Have you ever longed for the satisfaction and health benefits of your own fresh grown vegetables but felt you just couldn’t spare the time or expense of such a project? You could join or start a community garden, but there is another alternative—garden sharing. Whether it’s a suburban backyard plot, the unused lower 40, a shared balcony or a space in a larger community garden, garden sharing can bring a bountiful harvest to your table and the satisfaction of knowing you are eating well, building community and contributing to the greening the environment.
Garden Sharing is a hybrid of the social networking scene and the larger community garden concept, made more manageable by the intended smallness of the interaction, since it’s usually, but not necessarily, comprised of fewer than four people.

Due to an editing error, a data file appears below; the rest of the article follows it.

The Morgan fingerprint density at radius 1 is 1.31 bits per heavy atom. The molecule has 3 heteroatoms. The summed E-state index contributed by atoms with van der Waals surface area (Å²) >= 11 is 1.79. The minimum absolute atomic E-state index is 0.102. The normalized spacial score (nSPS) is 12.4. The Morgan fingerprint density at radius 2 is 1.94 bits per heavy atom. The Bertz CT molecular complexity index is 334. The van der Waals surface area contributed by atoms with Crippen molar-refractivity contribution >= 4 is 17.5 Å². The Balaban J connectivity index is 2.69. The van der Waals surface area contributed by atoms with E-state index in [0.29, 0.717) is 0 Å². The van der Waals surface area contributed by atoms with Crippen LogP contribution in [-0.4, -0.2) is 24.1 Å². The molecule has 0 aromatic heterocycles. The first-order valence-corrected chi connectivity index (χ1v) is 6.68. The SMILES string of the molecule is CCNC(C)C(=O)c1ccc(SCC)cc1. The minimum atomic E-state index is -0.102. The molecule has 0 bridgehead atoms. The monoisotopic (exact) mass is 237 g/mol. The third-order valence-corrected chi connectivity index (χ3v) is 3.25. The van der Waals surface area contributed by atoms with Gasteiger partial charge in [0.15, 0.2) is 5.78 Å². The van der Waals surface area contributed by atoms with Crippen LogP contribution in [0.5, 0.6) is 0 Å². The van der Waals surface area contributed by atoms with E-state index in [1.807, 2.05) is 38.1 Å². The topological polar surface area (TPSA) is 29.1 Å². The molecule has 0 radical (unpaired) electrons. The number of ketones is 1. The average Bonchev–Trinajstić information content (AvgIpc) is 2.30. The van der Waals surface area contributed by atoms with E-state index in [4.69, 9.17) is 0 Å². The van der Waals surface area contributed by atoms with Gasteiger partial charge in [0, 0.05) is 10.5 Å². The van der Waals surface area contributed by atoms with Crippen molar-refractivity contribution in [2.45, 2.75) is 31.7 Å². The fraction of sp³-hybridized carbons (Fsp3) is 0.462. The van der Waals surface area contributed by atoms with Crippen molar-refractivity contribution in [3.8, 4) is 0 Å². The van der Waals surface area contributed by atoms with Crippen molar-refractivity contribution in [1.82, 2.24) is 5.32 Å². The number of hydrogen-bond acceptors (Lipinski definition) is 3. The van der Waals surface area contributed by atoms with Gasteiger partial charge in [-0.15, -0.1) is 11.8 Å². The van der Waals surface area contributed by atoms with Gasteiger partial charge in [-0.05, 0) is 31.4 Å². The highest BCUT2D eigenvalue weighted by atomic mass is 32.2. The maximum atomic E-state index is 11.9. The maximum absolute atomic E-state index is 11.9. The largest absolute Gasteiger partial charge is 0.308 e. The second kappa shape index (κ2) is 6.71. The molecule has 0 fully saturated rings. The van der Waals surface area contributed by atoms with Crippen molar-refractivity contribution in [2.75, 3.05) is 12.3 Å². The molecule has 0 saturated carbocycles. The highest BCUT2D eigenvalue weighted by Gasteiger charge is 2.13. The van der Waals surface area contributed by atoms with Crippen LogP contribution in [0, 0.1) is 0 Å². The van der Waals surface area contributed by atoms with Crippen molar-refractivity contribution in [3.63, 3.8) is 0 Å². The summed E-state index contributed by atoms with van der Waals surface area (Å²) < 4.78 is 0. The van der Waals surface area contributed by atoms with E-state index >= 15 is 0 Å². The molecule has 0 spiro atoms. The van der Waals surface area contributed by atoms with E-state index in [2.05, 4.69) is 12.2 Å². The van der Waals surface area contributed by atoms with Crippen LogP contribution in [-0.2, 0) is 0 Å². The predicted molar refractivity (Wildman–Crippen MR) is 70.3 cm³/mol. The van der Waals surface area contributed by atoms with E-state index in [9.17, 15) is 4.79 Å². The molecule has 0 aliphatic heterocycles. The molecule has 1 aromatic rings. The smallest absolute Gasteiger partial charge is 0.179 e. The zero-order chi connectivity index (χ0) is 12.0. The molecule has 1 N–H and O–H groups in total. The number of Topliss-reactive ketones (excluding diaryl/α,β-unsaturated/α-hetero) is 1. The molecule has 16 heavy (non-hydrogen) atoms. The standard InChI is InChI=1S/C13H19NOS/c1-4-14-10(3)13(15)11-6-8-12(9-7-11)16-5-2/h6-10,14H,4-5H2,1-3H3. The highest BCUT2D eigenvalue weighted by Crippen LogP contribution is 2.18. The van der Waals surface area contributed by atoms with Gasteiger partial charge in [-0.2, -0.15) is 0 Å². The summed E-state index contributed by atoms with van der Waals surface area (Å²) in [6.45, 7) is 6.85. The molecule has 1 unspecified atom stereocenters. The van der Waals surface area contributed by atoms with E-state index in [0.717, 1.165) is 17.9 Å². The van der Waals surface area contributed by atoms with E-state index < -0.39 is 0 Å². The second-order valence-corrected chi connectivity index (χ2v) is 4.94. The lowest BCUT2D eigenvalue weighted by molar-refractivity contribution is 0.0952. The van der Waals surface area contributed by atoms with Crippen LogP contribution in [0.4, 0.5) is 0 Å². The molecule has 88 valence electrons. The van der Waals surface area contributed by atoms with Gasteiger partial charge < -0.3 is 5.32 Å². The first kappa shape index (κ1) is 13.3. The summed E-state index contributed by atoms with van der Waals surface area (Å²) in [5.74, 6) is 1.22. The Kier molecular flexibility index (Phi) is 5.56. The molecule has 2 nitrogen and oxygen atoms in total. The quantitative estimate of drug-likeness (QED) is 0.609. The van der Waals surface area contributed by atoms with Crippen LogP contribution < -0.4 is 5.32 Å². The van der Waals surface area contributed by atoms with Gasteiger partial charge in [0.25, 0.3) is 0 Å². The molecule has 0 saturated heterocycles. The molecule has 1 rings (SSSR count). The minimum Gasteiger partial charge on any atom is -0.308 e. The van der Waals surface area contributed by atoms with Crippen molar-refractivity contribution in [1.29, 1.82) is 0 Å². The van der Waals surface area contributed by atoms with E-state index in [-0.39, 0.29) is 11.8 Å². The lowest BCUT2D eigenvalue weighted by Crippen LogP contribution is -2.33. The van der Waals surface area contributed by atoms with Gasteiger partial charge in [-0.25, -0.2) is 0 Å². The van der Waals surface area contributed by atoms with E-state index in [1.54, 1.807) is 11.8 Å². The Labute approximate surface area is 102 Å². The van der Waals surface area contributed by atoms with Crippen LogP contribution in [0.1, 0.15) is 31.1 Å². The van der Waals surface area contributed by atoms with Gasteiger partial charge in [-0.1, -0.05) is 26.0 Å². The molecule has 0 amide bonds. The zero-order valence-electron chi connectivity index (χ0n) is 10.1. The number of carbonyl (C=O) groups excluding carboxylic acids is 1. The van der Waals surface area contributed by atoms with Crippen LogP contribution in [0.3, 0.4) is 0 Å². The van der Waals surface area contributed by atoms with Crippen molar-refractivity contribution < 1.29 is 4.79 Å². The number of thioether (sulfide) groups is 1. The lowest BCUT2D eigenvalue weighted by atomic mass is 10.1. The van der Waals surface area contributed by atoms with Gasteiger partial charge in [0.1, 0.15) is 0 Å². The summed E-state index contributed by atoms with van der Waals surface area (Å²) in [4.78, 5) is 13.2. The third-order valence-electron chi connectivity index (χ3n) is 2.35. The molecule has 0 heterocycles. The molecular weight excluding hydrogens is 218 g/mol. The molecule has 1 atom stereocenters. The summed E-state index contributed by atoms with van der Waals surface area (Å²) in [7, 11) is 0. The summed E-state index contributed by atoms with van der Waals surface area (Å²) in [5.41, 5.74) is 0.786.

Some people have land, but not time, some people have time but not land…and getting the two together is the goal. Sharing land, expenses and responsibilities with another compatible gardener enables many time and resource strapped people turn a gardening opportunity into a reality. The question is, how to find a garden sharing partner or two.
According to GrowFriend.org there are five steps to successful garden sharing
Get to know each other - talk about everything!
Write down your garden sharing agreement
Print it out and sign it
Check in with each other regularly as the season unfolds
Have a harvest festival - invite the neighbors!
The good folks at GrowFriend.org have made it easy to find a garden buddy to share the load. It’s an easy, safe and fun way for gardeners to find some land and for the land to become productive. Check out their site at GrowFriend.org.